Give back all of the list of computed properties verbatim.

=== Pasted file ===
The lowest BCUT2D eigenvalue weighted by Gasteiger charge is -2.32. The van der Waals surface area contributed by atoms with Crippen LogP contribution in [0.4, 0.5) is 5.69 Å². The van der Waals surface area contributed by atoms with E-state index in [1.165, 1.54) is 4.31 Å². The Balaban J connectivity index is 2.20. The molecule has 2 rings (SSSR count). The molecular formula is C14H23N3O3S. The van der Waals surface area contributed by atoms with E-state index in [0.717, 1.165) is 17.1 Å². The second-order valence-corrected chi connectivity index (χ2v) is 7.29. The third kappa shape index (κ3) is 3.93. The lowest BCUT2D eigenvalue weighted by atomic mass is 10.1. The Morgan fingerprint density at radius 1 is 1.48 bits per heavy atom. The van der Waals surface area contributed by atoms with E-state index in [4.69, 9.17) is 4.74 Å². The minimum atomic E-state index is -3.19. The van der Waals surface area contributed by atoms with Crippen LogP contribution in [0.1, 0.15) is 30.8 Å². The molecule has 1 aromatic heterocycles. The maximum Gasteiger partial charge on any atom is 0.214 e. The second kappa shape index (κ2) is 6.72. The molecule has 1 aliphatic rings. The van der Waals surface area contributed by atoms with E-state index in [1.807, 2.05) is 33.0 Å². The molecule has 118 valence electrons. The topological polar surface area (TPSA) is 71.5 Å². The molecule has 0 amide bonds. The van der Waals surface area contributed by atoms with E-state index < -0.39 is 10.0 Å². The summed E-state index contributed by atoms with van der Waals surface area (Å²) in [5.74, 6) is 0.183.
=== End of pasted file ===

The lowest BCUT2D eigenvalue weighted by Gasteiger charge is -2.32. The van der Waals surface area contributed by atoms with Crippen LogP contribution in [0.4, 0.5) is 5.69 Å². The van der Waals surface area contributed by atoms with E-state index in [1.165, 1.54) is 4.31 Å². The Balaban J connectivity index is 2.20. The molecule has 2 rings (SSSR count). The molecular formula is C14H23N3O3S. The van der Waals surface area contributed by atoms with E-state index in [0.717, 1.165) is 17.1 Å². The second-order valence-corrected chi connectivity index (χ2v) is 7.29. The third kappa shape index (κ3) is 3.93. The lowest BCUT2D eigenvalue weighted by atomic mass is 10.1. The Morgan fingerprint density at radius 1 is 1.48 bits per heavy atom. The van der Waals surface area contributed by atoms with E-state index in [4.69, 9.17) is 4.74 Å². The minimum atomic E-state index is -3.19. The van der Waals surface area contributed by atoms with Crippen LogP contribution in [0.1, 0.15) is 30.8 Å². The molecule has 1 aromatic heterocycles. The maximum Gasteiger partial charge on any atom is 0.214 e. The second kappa shape index (κ2) is 6.72. The molecule has 1 aliphatic rings. The van der Waals surface area contributed by atoms with E-state index in [1.807, 2.05) is 33.0 Å². The molecule has 118 valence electrons. The topological polar surface area (TPSA) is 71.5 Å². The molecule has 0 amide bonds. The van der Waals surface area contributed by atoms with E-state index < -0.39 is 10.0 Å². The summed E-state index contributed by atoms with van der Waals surface area (Å²) in [5.74, 6) is 0.183.